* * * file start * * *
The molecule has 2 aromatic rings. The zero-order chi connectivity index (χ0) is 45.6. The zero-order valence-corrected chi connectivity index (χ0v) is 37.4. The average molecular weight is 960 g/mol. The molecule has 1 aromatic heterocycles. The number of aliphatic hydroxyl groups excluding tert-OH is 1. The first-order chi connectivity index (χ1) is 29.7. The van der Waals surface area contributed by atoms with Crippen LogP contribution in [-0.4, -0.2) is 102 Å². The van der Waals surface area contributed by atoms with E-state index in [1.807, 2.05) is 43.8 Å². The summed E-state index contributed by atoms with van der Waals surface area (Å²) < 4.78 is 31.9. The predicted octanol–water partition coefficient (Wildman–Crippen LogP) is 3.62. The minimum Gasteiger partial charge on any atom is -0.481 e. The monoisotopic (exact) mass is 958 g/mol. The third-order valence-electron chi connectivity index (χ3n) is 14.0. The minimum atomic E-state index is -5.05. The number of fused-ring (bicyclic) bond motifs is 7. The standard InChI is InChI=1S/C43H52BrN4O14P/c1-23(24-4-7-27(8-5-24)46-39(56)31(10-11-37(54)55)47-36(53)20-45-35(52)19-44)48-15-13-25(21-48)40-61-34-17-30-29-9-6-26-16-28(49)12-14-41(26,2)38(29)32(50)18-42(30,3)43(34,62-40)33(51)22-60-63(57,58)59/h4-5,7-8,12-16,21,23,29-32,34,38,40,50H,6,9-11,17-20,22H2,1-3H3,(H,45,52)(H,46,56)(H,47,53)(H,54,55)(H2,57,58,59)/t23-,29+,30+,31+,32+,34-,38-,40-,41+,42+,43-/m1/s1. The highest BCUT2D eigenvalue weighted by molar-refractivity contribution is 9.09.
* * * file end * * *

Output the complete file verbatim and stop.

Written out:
The molecule has 2 aromatic rings. The zero-order chi connectivity index (χ0) is 45.6. The zero-order valence-corrected chi connectivity index (χ0v) is 37.4. The average molecular weight is 960 g/mol. The molecule has 1 aromatic heterocycles. The number of aliphatic hydroxyl groups excluding tert-OH is 1. The first-order chi connectivity index (χ1) is 29.7. The van der Waals surface area contributed by atoms with Crippen LogP contribution in [-0.4, -0.2) is 102 Å². The van der Waals surface area contributed by atoms with E-state index in [1.807, 2.05) is 43.8 Å². The summed E-state index contributed by atoms with van der Waals surface area (Å²) < 4.78 is 31.9. The predicted octanol–water partition coefficient (Wildman–Crippen LogP) is 3.62. The minimum Gasteiger partial charge on any atom is -0.481 e. The monoisotopic (exact) mass is 958 g/mol. The third-order valence-electron chi connectivity index (χ3n) is 14.0. The minimum atomic E-state index is -5.05. The number of fused-ring (bicyclic) bond motifs is 7. The standard InChI is InChI=1S/C43H52BrN4O14P/c1-23(24-4-7-27(8-5-24)46-39(56)31(10-11-37(54)55)47-36(53)20-45-35(52)19-44)48-15-13-25(21-48)40-61-34-17-30-29-9-6-26-16-28(49)12-14-41(26,2)38(29)32(50)18-42(30,3)43(34,62-40)33(51)22-60-63(57,58)59/h4-5,7-8,12-16,21,23,29-32,34,38,40,50H,6,9-11,17-20,22H2,1-3H3,(H,45,52)(H,46,56)(H,47,53)(H,54,55)(H2,57,58,59)/t23-,29+,30+,31+,32+,34-,38-,40-,41+,42+,43-/m1/s1. The highest BCUT2D eigenvalue weighted by molar-refractivity contribution is 9.09.